Each player will have to come to an individual decision as to how to interweave the different fitness components; this chapter and the Appendix that follows are intended to present guidelines only; the serious sevens player should consult a fitness and conditioning coach for more specific advice.

Appendix D1-A: A Customized Training Program

The training program presented in detail below is based on what was originally designed as a 6 month program designed to complete just prior to departure for the Hong Kong and Sydney Sevens in 1988. Ron Artingstall cautions that this should simply be considered an example of what can be done. Note that the athlete is varying not only the volume and intensity of the training, but also the training regimen itself.

The program was originally prepared to Eastern Rugby Union players with national aspirations immediately following the ERU's 1987 sevens camp; thus a September through November 15-a-side season (as played in the US East -- and Midwest and West) is assumed; this indicates the level of detail that needs to go into planning a program of this type.


The following types of tests are referred to in Table D1-1, which follows. Protocols for each specific test may be found following the table.

Circ Circuit Training

CV Cardiovascular

Int Intervals

JJ Jingle Jangles

PHR Peripheral Heart Rate Training

Plyo Plyometrics

PS Power/Strength

PSS Power/Strength/Speed

SE Strength/Endurance

Strch Stretch


Table D1-1. A Day by Day Training Program

Mon Tue Wed Thu Fri Sat Sun

08/10/87 1 | SE1 | CV | SE1 | CV | SE1 | CV | Off |

08/17/87 2 | SE1 | CV | SE1 | CV | SE1 | CV | JJ |

08/24/87 3 | SE1 | JJ | SE1 | JJ | SE1 | JJ | CV |

08/31/87 4 | SE1 | JJ | SE1 | JJ | (1) | GAME | Off |

09/07/87 5 | SE1 | JJ | SE1 | JJ | (1) | GAME | Off |

09/14/87 6 | PS1 | JJ | PS1 | JJ | Strch | GAME | Off |

09/21/87 7 | PS1 | JJ | PS1 | JJ | Strch | GAME | Off |

09/28/87 8 | PS1 | JJ | PS1 | JJ | Strch | GAME | Off |

10/05/87 9 | PS1 | JJ | PS1 | JJ | Strch | GAME | Off |

10/12/87 10 | PS1 | JJ | PS1 | JJ | Strch | GAME | Off |

10/19/87 11 | Circ | JJ | PHR | Int | Strch | GAME | Off |

10/26/87 12 | Circ | JJ | PHR | Int | Strch | GAME | Off |

11/02/87 13 | Circ | JJ | PHR | Int | Strch | GAME | Off |

11/09/87 14 | ********************OFF********************** |

11/16/87 15 | ********************OFF********************** |

11/23/87 16 | SE2 | CV | SE2 | CV | SE2 | CV | Off |

11/30/87 17 | SE2 | CV | SE2 | CV | SE2 | CV | Off |

12/07/87 18 | SE2 | CV | SE2 | CV | SE2 | CV | Off |

12/14/87 19 | SE2 | CV | SE2 | CV | SE2 | CV | Off |

12/21/87 20 | PS2 | JJ | Plyo | CV | PS2 | JJ | Off |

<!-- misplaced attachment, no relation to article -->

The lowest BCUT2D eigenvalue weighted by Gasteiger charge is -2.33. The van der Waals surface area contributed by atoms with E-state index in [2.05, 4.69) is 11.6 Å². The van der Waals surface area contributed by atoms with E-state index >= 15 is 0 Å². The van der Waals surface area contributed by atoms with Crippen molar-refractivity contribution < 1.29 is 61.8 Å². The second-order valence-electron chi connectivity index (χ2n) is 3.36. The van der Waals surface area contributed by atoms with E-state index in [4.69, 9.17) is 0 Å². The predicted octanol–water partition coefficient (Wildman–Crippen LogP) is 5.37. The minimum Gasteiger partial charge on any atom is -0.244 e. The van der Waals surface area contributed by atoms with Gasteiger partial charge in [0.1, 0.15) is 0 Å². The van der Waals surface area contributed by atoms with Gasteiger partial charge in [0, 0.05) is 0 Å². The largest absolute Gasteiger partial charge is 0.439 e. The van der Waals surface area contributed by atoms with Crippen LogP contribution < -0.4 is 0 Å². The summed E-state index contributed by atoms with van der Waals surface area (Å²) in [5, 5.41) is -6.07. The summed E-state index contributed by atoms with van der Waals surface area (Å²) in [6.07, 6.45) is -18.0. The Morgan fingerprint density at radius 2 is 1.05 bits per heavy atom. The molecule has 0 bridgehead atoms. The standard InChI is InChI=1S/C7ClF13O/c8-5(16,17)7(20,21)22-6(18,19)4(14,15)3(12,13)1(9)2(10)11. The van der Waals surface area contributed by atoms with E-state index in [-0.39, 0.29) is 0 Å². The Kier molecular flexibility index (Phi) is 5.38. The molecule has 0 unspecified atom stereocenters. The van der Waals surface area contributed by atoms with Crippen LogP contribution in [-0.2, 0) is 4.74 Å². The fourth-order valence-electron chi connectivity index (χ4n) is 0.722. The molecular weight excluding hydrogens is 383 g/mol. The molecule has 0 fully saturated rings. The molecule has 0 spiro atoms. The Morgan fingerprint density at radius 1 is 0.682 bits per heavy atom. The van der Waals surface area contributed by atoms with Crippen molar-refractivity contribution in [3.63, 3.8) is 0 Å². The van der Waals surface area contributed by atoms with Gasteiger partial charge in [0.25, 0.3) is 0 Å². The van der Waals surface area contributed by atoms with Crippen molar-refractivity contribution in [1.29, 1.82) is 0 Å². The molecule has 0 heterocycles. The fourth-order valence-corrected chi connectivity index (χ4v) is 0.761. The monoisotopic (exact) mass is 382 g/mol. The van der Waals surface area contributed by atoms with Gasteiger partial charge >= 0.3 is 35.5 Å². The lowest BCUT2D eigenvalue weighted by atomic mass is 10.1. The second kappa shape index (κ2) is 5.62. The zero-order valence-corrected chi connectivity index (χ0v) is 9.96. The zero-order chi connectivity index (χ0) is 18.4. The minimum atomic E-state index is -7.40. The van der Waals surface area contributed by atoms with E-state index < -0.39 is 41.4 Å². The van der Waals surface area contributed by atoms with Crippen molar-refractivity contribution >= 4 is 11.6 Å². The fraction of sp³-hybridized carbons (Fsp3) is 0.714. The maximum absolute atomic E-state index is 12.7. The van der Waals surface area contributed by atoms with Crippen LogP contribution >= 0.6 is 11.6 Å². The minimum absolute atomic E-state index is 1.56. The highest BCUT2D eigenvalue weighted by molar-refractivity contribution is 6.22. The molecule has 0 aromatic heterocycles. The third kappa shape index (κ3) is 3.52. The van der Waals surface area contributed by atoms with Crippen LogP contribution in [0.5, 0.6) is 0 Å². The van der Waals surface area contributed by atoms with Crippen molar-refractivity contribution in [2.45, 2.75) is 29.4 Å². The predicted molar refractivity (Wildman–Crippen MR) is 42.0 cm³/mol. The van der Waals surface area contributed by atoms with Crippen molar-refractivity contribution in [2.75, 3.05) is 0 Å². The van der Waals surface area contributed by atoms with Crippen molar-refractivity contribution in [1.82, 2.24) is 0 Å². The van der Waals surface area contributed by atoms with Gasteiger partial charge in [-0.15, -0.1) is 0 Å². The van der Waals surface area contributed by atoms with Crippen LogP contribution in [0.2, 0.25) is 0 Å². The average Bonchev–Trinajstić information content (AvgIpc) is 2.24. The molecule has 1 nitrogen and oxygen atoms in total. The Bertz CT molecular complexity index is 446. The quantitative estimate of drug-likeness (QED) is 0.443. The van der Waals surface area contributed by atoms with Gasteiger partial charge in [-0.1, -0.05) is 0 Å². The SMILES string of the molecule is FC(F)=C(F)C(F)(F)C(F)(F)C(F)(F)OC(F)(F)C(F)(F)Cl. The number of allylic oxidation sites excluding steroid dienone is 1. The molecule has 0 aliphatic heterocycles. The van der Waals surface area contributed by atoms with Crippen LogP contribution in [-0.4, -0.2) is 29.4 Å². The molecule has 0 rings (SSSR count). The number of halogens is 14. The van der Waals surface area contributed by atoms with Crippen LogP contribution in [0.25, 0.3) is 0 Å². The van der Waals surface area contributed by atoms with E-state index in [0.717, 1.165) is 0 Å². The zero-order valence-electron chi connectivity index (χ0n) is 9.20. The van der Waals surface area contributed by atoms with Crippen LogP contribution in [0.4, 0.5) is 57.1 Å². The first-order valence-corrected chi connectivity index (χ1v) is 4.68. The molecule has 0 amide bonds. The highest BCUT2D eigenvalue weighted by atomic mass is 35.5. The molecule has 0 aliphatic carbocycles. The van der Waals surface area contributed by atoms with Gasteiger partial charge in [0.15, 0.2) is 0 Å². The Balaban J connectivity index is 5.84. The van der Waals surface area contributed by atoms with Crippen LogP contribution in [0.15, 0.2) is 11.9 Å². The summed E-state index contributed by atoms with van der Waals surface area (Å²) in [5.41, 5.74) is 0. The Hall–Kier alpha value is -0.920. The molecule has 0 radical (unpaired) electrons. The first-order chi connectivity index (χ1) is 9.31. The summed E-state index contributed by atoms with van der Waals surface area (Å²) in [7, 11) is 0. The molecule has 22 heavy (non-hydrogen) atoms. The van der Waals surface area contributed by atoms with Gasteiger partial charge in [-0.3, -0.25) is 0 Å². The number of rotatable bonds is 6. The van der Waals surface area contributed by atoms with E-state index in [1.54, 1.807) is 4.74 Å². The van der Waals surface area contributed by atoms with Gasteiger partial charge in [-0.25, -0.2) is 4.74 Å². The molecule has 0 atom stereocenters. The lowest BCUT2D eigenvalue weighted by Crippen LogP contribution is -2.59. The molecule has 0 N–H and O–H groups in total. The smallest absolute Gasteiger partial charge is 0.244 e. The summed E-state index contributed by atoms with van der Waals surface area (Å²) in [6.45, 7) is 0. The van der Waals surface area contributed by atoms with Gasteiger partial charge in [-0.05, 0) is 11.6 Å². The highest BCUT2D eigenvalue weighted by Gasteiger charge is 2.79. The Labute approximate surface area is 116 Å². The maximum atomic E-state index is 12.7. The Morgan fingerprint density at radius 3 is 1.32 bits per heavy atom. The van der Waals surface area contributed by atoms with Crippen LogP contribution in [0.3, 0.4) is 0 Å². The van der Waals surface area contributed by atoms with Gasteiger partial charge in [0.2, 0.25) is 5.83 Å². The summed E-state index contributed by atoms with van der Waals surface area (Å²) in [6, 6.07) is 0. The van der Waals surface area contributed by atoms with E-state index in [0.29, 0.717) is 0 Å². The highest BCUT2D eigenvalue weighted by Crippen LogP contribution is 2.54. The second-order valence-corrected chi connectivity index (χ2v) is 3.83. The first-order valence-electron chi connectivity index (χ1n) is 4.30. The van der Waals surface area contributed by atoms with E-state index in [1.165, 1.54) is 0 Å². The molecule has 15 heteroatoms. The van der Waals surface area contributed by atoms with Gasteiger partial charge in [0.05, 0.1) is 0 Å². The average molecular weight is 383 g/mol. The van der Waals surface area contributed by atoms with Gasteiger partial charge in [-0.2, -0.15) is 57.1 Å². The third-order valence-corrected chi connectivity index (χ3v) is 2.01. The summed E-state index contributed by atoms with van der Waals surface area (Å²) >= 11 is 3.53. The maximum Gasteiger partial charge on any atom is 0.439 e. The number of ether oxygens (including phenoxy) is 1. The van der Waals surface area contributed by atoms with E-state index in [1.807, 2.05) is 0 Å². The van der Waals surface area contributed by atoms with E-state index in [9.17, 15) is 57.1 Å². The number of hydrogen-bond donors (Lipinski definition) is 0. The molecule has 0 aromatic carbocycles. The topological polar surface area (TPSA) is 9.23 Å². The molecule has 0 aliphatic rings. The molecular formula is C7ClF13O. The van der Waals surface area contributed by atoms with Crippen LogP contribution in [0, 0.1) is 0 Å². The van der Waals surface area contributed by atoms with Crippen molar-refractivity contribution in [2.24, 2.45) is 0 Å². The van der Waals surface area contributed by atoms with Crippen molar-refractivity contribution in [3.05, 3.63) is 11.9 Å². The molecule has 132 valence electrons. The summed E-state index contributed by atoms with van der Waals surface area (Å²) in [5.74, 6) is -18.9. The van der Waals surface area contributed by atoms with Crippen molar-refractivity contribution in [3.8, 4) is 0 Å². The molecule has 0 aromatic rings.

12/28/87 21 | PS2 | CV | Plyo | JJ | PS2 | JJ | Off |

01/04/88 22 | PS2 | JJ | Plyo | JJ | PS2 | JJ | Off |

01/11/88 23 | PS2 | JJ | Plyo | JJ | PS2 | JJ | Off |

01/18/88 24 | PSS | PSS | Off | PSS | PSS | JJ | Off |

01/25/88 25 | PSS | PSS | Off | PSS | PSS | JJ | Off |

02/01/88 26 | PSS | PSS | Off | PSS | PSS | JJ | Off |

02/08/88 27 | PSS | PSS | Off | PSS | PSS | JJ | Off |

02/15/88 28 | Circ | PSS | Off | Circ | PSS | Off | JJ |

02/22/88 29 | Circ | PSS | Off | Circ | PSS | Off | JJ |

02/29/88 30 | PHR | PSS | Off | PHR | JJ | Off | JJ |

03/07/88 31 | PHR | PSS | Off | PHR | JJ | Off | JJ |


(1) SE1 or Strch


Circ Circuit Training

CV Cardiovascular

Int Intervals

JJ Jingle Jangles

PHR Peripheral Heart Rate Training

Plyo Plyometrics

PS Power/Strength

PSS Power/Strength/Speed

SE Strength/Endurance

Strch Stretch

Procedures for these tests are described below.

Cardiovascular Training

The original cardiovascular routine was fairly complex; Artingstall feels that to establish a good aerobic base in the off-season, running 4 to 6 miles 3 to 4 times per week will do the job adequately.

Circuit Training

Notes:o Use only 60-70% of your maximum.

o Rest one minute between each lift.

o 15 reps on all lift.

In this order:

o Squat

o Standing Barbell Curls

o Incline Bench

o Leg Curls

o Push Press

o Power Pulls

o Fingers touching (push ups)

o Leg Extensions

o "Neider" Press (45 pounds)

2 minutes rest, then ----


90 seconds rest, then ----


1 minute rest, then ----


TOTAL -- 4 circuits.

Interval Training

3 X 40 yards: medium pace

4 x 100 yards: all out

2 x 70 yards: medium pace

6 x 20 yards: all out

Your rest will be taken as you walk back to complete another sprint. Rest two (2) minutes between sprints.

Jingle Jangle Training

Jingle jangle training progresses in plateaus, as described below.

Run as fast as possible. Stay at a given level if unable to complete at speed.

If you complete Plateau 1 you may move to Plateau 2 in the same workout. After that do only one plateau level per day. Then do this workout 2 days on, 2 days off until reaching Plateau 4. Then do every other day alternating from Plateau 3 to Plateau 4.

Level Total number of Protocol

jingle jangles

Plateau 1 15 Jingle Jangles 5 jingle jangles

10 second rest

5 jingle jangles

20 second rest

5 jingle jangles

Plateau 2 20 Jingle Jangles 5 jingle jangles

5 seconds rest

5 jingle jangles

10 seconds rest

5 jingle jangles

20 seconds rest

5 jingle jangles

Plateau 3 41 Jingle Jangles 10 jingle jangles